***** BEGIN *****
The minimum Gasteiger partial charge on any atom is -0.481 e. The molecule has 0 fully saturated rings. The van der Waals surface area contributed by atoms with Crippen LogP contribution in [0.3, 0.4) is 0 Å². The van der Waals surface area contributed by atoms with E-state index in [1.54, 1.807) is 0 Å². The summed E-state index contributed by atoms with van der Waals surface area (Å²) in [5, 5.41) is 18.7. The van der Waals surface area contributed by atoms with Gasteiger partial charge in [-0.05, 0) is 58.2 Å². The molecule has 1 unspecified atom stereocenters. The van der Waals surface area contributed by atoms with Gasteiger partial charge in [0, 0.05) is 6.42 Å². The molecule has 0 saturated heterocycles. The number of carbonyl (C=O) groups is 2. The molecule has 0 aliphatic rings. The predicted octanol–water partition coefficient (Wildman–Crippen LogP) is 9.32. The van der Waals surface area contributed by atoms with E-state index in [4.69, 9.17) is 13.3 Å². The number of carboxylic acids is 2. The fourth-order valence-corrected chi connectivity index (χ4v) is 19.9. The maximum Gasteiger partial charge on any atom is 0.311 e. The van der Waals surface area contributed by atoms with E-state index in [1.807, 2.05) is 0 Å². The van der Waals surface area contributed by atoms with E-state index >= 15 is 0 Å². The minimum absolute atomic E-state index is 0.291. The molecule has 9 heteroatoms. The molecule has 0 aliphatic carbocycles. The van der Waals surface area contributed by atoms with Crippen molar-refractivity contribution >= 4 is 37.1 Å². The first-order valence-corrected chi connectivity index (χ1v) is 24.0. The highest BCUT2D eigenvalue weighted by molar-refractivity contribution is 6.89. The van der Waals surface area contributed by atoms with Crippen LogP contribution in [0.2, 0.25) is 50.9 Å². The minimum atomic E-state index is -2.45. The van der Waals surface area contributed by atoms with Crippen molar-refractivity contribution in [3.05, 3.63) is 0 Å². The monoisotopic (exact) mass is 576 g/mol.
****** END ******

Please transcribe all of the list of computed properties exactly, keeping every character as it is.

The minimum Gasteiger partial charge on any atom is -0.481 e. The molecule has 0 fully saturated rings. The van der Waals surface area contributed by atoms with Crippen LogP contribution in [0.3, 0.4) is 0 Å². The van der Waals surface area contributed by atoms with E-state index in [1.54, 1.807) is 0 Å². The summed E-state index contributed by atoms with van der Waals surface area (Å²) in [5, 5.41) is 18.7. The van der Waals surface area contributed by atoms with Gasteiger partial charge in [-0.05, 0) is 58.2 Å². The molecule has 1 unspecified atom stereocenters. The van der Waals surface area contributed by atoms with Gasteiger partial charge in [0, 0.05) is 6.42 Å². The molecule has 0 saturated heterocycles. The number of carbonyl (C=O) groups is 2. The molecule has 0 aliphatic rings. The predicted octanol–water partition coefficient (Wildman–Crippen LogP) is 9.32. The van der Waals surface area contributed by atoms with E-state index in [4.69, 9.17) is 13.3 Å². The number of carboxylic acids is 2. The fourth-order valence-corrected chi connectivity index (χ4v) is 19.9. The maximum Gasteiger partial charge on any atom is 0.311 e. The van der Waals surface area contributed by atoms with E-state index in [1.807, 2.05) is 0 Å². The van der Waals surface area contributed by atoms with E-state index >= 15 is 0 Å². The minimum absolute atomic E-state index is 0.291. The molecule has 9 heteroatoms. The molecule has 0 aliphatic carbocycles. The van der Waals surface area contributed by atoms with Crippen molar-refractivity contribution >= 4 is 37.1 Å². The first-order valence-corrected chi connectivity index (χ1v) is 24.0. The highest BCUT2D eigenvalue weighted by molar-refractivity contribution is 6.89. The van der Waals surface area contributed by atoms with Crippen LogP contribution in [0.2, 0.25) is 50.9 Å². The minimum atomic E-state index is -2.45. The van der Waals surface area contributed by atoms with Crippen molar-refractivity contribution in [3.05, 3.63) is 0 Å². The monoisotopic (exact) mass is 576 g/mol.